Michael D. Moberly January 27, 2014 ‘A blog where attention span really matters’.
Companies and organizations encounter – engage risk every day, even multiple times per day, certainly no debate on that issue. But, in my 25+ years of experience on the security – asset protection side of risk, I, like many of my colleagues, recognize business risk is perceived, defined, and addressed through a variety of lens, often dependent on (a.) one’s professional discipline, and (b.) their company specific responsibilities and/or oversight of assets.
One point I wish to make at the outset is this; as an intangible asset strategist and risk specialist, it is consistently necessary for me, when engaging clients, particularly new ones, that when the subject of risks arises, its absolutely critical that I recognize and respect that just because key business unit and management team members are at the same table, seldom do their perceptions and targets of risk necessarily coincide nor is consensus reached easily.
I attribute this circumstance in large part, to another reality, which is, a sizable number of management teams, c-suites, and boards, while they may generally know what intangible assets are, they (a.) variously remain operationally unfamiliar with the intangibles their company produces and utilizes, and (b.) have yet to feel compelled to achieve a higher level of operational familiarity to consistently engage their intangibles more effectively, competitively, and profitably.
Obviously, these realities present some challenges. One is that it can impair the accuracy of a company’s risk assessment even though, as noted above, intangible assets are quite literally integral to most every aspect of conducting business regardless of industry sector, company size, or maturity. Nevertheless, I endeavor to remain respectful of the various (business) risks management team members espouse through their diverse ‘lens’. My initial objective is to respectfully guide management team members, c-suites, and boards, to recognize the ultimate target of their company’s risks – threats are, with increasing consistency, intangible assets.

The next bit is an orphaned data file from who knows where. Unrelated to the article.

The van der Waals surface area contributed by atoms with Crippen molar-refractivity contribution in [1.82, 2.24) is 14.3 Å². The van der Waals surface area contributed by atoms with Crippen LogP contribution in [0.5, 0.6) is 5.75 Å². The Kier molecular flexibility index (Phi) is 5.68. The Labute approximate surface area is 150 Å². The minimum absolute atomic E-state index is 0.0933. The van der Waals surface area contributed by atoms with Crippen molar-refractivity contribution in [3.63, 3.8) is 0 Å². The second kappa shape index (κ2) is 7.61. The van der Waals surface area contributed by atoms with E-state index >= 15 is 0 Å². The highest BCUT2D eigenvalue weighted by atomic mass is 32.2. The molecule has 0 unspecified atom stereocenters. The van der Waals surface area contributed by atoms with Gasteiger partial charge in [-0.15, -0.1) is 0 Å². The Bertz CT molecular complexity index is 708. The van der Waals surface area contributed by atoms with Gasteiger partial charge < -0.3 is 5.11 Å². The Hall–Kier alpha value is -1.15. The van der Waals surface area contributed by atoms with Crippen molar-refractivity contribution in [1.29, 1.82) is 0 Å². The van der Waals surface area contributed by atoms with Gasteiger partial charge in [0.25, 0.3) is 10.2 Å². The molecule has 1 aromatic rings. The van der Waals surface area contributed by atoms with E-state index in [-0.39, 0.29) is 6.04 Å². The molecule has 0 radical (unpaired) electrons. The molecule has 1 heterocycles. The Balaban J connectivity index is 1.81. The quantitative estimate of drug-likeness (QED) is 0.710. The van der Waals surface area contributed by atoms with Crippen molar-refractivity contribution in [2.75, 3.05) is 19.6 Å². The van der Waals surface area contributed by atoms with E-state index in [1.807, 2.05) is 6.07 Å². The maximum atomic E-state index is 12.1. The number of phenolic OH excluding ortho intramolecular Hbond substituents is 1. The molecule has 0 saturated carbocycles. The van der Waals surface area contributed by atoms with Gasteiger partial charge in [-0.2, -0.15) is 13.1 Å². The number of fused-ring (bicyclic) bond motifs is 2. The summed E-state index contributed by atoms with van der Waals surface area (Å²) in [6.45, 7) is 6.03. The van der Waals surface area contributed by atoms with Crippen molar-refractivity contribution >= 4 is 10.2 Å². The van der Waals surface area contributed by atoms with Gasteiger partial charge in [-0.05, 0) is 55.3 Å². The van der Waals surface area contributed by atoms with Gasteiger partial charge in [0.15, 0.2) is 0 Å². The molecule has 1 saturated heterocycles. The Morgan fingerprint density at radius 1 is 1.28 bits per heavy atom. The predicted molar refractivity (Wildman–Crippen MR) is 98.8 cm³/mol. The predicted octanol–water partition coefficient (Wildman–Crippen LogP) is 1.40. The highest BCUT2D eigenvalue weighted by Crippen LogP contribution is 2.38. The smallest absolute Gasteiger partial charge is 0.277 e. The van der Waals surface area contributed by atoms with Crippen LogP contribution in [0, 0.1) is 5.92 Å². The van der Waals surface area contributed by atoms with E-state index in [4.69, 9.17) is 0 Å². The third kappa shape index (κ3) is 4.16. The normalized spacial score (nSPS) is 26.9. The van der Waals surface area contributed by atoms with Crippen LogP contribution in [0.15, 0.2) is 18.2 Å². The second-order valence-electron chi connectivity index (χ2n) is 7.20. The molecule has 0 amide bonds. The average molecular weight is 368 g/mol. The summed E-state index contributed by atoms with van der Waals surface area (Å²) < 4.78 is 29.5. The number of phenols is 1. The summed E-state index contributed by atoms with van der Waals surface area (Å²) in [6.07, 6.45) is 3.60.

That is, for a substantial majority of companies globally, 80+% of their value, sources of revenue, and ‘building blocks’ for growth, sustainability, and profitability today lie in or directly emerge from intangible assets. My experiential expression of this economic fact – business reality generally produces the necessary intellectual and business bridge and/or linkage to achieving sufficient consensus to move forward on communicating an enterprise wide risk management initiative.
Admittedly, the notion that for most companies, their risks – threats, i.e., the ultimate, if not primary target are its intangible assets may be new. Nevertheless, a significant percentage of economic – competitive advantage adversaries globally, are really seeking a company’s intellectual, structural, and relationship capital, i.e., intangible assets. So, it is these intangibles that management teams are obliged to address and mitigate risks to, which starts by communicating (articulating) those risks, and putting in place practices, policies, and procedures designed to simultaneously sustain control, use, ownership, and monitor (the assets) value, materiality, and risks – threats. That is, if their firm is to maintain its path of success, profitability, and competitive positioning.
But, insofar as most company’s never ending efforts to manage their risks, a fundamental question remains which warrants thoughtful attention, that is, how much risk, rightfully or wrongfully, do a company’s decision makers find acceptable as they pursue their company’s mission and objectives? In other words, what is their ‘appetite for risk’? Again, as an intangible asset strategist and risk specialist correctly gauging a company management teams appetite for risk is a responsibility I do not take lightly.
A complicating factor to answering the question lie in the reality that regulators, various oversight entities, and certainly stakeholders (and, stockholders) are seeking, if not demanding companies develop better descriptions of – and refinements in their risk management processes.
The Committee of Sponsoring Organizations of the Treadway Commission, or COSO, 2012 report titled Enterprise Risk Management — Understanding and Communicating Risk Appetite suggests, in a related way, that communicating company risk should commence by…
· understanding how much risk a company is willing to accept.
· how should a company decide how much risk it is willing to accept?
· to what extent should the risks which a company accepts, mirror stakeholders’ objectives and attitudes towards risk, and
· how does a company ensure that its business units are operating within the agreed upon boundaries which actually represent the company’s appetite for specific kinds of risk?